Employees are forced to mismanage their grants.

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Illustrates that Companies and the Wealth managers promote the premature exercisesin violation of the fiduciary duties and violate Rule 10 b-5 by forcing inefficient strategies.

John Olagues
www.truthinoptions.net
olagues@gmail.com
504-875-4825
http://www.wiley.com/WileyCDA/WileyTitle/productCd-0470471921.html

Published in: Economy & Finance, Business
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Employees are forced to mismanage their grants.

  1. 1. .John OlaguesTruth In Options504- 875-4825www.optionsforemployees.com/articlesolagues@gmail.com
  2. 2. Below are links to the Google Stock Plan document and tothe Cisco Incentive Stock Plan document:Googlehttp://www.secinfo.com/d14D5a.r3mD3.d.htm#1stPageCiscohttp://www.secinfo.com/d14D5a.v5RKa.d.htm Although both of the Stock Plan documents prohibit transferring orpledging the employee stock options (Google allows a limited form ofselling to selected banks and under some circumstances theCisco options can be transferred to family members), neither ofthese documents have a prohibition against hedging withexchange traded calls and puts.Nor is there any prohibition against hedging in the Options AwardAgreements.
  3. 3. The Stock Plan and Award Agreements are thedocuments that constitute the contract between thecompany and the grantee regarding the granted equitycompensation.Since there is no prohibition against hedging in thecontract documents, why do many companies discouragethe strategy? Some even tell their employees thathedging is prohibited by the plan.If holders of employee stock options are prohibited fromhedging ESOs, then why is it not written in the StockPlan documents?
  4. 4. The answer is that the company officials know that there is generallyno prohibition in the company documents but they know thatpremature exercises benefits the company in three ways as below.1. The employee forfeits the remaining "time premium", which thecompany recaptures.2. The employee pays an early tax, and the company gets an earlydeduction from income tax, equal to the difference between what thegrantee buys the stock for and what the stock could be sold for in themarket.3.The employee pays the exercise price early and thatadds to the cash flow to the company.Therefore, the company encourages premature exercises by ESOholders.
  5. 5. But when most of the plans were established, there wasno prohibition against hedging. And the plans requirethat if there is a change to the plan which may beadverse to the grantee, the company needs the approvalof the grantee.So the companies can not just insert aprohibition against hedging into their present plans,because that diminishes the value of the ESOs to theexisting grantees and those who relied on there being noprohibition.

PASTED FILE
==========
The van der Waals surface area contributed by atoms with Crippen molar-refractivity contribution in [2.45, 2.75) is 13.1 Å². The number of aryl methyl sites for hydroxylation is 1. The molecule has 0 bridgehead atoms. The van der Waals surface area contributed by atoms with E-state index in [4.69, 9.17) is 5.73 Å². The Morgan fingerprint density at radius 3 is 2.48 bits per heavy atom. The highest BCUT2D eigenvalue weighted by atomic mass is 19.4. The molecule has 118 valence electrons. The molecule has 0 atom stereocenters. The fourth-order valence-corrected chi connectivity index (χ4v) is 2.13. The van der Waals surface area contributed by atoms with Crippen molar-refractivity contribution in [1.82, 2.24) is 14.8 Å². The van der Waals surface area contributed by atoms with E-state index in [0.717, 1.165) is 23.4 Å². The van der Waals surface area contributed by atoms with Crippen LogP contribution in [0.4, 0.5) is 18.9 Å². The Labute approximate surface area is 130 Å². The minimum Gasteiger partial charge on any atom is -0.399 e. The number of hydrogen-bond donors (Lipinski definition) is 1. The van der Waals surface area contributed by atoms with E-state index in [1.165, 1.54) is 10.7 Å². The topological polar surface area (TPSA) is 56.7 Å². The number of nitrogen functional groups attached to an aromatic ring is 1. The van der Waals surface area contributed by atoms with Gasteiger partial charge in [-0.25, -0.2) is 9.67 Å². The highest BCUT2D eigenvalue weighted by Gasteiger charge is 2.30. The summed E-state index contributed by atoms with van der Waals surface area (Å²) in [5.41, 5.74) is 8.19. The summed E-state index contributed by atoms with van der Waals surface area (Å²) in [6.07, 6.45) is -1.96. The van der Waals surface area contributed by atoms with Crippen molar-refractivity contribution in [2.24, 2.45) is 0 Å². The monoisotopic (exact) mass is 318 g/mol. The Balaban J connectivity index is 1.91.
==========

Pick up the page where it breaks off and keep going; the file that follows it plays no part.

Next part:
6. 6. So the companies try to make employees think that there isa prohibition when there is none. But there is a drawbackto that strategy and that is if the company adviser tellsthe employee he can not hedge and the stock goes downafter he is told that he can not hedge, the company wouldbe liable for damages.Also, in my opinion, the advisers who tell their clients thatthey can not hedge when the documents clearly allowhedging, open themselves up to a liability similar to thecompanys liability.The difference in after tax value that the grantee will receiveis on average about 40% more from hedging compared witha premature exercise strategy with the stock 90% above theexercise price. So the liability is not incidental.
  7. 7. In this part of the presentation, I will refer to the specific parts ofthe plans and discuss the fact that in both the Google and CiscoStock and Options plans, there is very limited transferability andno pledgeability but no prohibition from hedging.I will also discuss the fact that both plans mention that the planscan not be amended without the approval of the optionee.Thisprevents the company from adding a prohibition from hedgingwhen none was there prior. In the Google plan, Paragraph 4b(v) discusses the duties andabilities of the Administrator but he does not have the discretionto prohibit hedging. Paragraph 14 discusses the ESOs non-transferability. There is no prohibition against hedging there.Paragraph 18 c) discusses the fact that the plan can beamended only with the participants approval. See the linkhttp://www.secinfo.com/d14D5a.r3mD3.d.htm#1stPage
  8. 8. In the Cisco plan, we find that the plan does not prohibithedging but does prohibit transfers or pledging. Article 1, Paragraph D, under Administration of the Plan ,illustrates the limitations of the Administrator.Article 2, Paragraph G under Options Terms describes theprohibition against transferring, selling and pledging buthedging is not mentioned. Article 5, a paragraph which is titled Amendment to thePlan does not allow an amendment which may effect therights and obligations of optionees in the plan unless withthe is approval from the optionees.http://www.secinfo.com/d14D5a.v5RKa.d.htm
  9. 9. In summary, Google and Cisco have no prohibitions againsthedging. Holders of ESOs are free to manage their equitycompensation as they see fit as long as it is consistent with thePlan Documents and Options Agreements and 10 b-5, withoutfurther approval from anyone.Those who tell grantees that they are not allowed by thecompany to hedge when the documents permit hedging aresubjecting themselves to liability.

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